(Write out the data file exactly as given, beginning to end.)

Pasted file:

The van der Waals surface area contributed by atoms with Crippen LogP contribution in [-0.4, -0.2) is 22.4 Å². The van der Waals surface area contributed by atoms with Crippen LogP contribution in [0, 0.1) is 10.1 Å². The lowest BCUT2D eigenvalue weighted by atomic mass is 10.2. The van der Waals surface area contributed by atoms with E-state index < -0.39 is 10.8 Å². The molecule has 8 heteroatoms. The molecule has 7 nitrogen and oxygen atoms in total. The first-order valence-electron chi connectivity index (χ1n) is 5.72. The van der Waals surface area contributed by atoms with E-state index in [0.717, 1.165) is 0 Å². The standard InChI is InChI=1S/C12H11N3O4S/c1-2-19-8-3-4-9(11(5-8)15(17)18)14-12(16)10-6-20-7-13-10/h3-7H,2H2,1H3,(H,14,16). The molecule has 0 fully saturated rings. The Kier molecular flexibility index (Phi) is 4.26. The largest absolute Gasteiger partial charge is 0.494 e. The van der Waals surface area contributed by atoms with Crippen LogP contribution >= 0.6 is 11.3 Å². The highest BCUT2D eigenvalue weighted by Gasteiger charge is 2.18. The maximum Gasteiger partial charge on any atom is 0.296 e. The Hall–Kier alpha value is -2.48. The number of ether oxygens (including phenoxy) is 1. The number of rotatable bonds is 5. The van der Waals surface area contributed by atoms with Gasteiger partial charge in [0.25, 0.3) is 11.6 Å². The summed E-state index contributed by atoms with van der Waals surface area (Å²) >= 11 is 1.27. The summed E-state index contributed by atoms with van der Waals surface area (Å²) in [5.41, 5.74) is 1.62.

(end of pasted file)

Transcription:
The van der Waals surface area contributed by atoms with Crippen LogP contribution in [-0.4, -0.2) is 22.4 Å². The van der Waals surface area contributed by atoms with Crippen LogP contribution in [0, 0.1) is 10.1 Å². The lowest BCUT2D eigenvalue weighted by atomic mass is 10.2. The van der Waals surface area contributed by atoms with E-state index < -0.39 is 10.8 Å². The molecule has 8 heteroatoms. The molecule has 7 nitrogen and oxygen atoms in total. The first-order valence-electron chi connectivity index (χ1n) is 5.72. The van der Waals surface area contributed by atoms with E-state index in [0.717, 1.165) is 0 Å². The standard InChI is InChI=1S/C12H11N3O4S/c1-2-19-8-3-4-9(11(5-8)15(17)18)14-12(16)10-6-20-7-13-10/h3-7H,2H2,1H3,(H,14,16). The molecule has 0 fully saturated rings. The Kier molecular flexibility index (Phi) is 4.26. The largest absolute Gasteiger partial charge is 0.494 e. The van der Waals surface area contributed by atoms with Crippen LogP contribution >= 0.6 is 11.3 Å². The highest BCUT2D eigenvalue weighted by Gasteiger charge is 2.18. The maximum Gasteiger partial charge on any atom is 0.296 e. The Hall–Kier alpha value is -2.48. The number of ether oxygens (including phenoxy) is 1. The number of rotatable bonds is 5. The van der Waals surface area contributed by atoms with Gasteiger partial charge in [0.25, 0.3) is 11.6 Å². The summed E-state index contributed by atoms with van der Waals surface area (Å²) >= 11 is 1.27. The summed E-state index contributed by atoms with van der Waals surface area (Å²) in [5.41, 5.74) is 1.62.